Peripheral IV catheter care in oncology
Aim: To determine peripheral intravenous catheter (PIVC) characteristics, complications and risk factors among patients in cancer units.
Methods: A secondary analysis of a global, cross-sectional study (127 hospitals in 24 countries). Participants (≥18 years) admitted to cancer units were assessed once for PIVC characteristics and the presence of complications. Variables included patient demographics, device characteristics, treatment details, and device and/or site complications. PIVC characteristics were presented using qualitative descriptors; mixed-effects logistic regression models determined risk factors for PIVC complications.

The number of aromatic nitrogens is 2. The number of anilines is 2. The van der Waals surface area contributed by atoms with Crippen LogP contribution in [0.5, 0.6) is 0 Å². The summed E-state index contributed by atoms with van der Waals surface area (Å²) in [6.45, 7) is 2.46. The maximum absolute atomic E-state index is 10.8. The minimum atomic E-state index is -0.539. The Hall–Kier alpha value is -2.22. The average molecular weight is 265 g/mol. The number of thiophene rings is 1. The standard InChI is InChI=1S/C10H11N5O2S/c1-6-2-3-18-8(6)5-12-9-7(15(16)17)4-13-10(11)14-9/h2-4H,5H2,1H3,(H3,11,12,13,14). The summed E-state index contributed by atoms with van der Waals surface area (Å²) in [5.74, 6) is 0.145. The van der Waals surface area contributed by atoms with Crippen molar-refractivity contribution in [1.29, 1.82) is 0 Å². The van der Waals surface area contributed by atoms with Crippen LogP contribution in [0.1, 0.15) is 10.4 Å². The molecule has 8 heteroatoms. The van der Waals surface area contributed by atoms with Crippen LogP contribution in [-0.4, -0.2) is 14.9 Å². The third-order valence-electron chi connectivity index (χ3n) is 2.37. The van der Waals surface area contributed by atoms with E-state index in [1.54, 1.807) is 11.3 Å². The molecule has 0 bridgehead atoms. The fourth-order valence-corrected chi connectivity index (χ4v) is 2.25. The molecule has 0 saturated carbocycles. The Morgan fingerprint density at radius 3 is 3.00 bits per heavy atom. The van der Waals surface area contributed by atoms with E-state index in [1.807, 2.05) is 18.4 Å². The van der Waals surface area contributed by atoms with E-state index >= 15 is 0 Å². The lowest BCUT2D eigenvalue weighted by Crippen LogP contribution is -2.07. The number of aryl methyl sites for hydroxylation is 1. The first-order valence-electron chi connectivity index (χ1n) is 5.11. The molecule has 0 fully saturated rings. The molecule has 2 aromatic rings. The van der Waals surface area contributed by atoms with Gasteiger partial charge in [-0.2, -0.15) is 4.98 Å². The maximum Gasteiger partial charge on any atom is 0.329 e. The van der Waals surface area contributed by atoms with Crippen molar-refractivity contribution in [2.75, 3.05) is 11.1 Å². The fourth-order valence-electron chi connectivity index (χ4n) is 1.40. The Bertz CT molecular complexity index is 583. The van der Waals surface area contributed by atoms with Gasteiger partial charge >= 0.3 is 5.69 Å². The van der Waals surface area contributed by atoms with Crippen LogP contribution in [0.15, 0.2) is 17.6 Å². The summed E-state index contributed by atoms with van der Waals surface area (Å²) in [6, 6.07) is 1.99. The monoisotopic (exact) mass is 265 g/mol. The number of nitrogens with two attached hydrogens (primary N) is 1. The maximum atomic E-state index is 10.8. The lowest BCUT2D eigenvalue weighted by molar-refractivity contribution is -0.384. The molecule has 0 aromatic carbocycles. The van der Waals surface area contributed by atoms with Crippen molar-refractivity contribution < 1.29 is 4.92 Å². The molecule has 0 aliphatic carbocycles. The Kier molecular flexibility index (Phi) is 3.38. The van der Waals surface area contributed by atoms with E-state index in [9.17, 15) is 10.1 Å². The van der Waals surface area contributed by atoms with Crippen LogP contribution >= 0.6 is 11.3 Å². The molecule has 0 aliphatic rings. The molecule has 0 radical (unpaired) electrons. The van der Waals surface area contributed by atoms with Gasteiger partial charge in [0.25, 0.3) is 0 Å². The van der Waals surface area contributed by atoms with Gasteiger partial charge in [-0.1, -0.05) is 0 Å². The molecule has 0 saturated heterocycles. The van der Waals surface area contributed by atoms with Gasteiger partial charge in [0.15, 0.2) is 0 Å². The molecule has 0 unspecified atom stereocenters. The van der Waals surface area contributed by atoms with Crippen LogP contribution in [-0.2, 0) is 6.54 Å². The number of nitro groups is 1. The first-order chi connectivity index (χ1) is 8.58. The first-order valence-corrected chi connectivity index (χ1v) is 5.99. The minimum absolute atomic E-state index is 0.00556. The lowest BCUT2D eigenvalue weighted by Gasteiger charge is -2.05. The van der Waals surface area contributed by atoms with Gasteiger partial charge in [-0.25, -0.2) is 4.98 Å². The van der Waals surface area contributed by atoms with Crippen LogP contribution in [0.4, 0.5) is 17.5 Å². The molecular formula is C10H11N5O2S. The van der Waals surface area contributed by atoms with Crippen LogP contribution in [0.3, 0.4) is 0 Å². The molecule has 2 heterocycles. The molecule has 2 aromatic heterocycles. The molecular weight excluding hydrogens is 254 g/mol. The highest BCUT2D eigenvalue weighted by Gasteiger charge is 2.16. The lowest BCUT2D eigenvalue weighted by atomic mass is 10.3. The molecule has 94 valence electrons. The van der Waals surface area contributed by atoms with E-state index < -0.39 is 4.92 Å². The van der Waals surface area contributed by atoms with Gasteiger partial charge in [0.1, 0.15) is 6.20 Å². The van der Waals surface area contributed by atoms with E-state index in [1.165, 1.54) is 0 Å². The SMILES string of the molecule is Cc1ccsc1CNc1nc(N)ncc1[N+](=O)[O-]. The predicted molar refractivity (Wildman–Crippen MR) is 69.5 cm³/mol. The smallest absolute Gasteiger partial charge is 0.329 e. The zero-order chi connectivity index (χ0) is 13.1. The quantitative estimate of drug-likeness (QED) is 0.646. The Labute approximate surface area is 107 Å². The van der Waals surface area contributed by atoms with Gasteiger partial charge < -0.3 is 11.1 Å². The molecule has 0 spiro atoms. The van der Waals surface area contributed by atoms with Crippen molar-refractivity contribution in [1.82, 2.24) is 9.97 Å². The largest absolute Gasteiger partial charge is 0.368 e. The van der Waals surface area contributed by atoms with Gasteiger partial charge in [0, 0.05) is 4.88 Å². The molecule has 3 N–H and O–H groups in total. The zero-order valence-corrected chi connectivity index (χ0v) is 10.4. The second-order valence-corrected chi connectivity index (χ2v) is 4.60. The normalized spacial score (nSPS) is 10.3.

Results: In total, 1,807 participants (1,812 PIVCs) were included; 12% (n=215) of PIVCs presented with complications. Risk factors included: insertion by doctors; insertion in ED and ambulance/other locations; poor PIVC dressing integrity; dwell time ≥49 hours; and administration of colloids/blood products and antiemetics.
Conclusions: At least one in ten PIVCs in cancer units present with complications; regular PIVC assessment and improved dressing integrity is likely to reduce risk and improve outcomes.
Larsen EN, Ray-Barruel G, Takashima M, Marsh N, Friese CR, Chopra V, Alexandrou E, Rickard CM. Peripheral intravenous catheters in the care of oncology and haematology patients. Aust J Cancer Nurs. 2022 May;23(1):16-22. doi: 10.33235/ajcn.23.1.16-22. PMID: 35854857; PMCID: PMC9288653.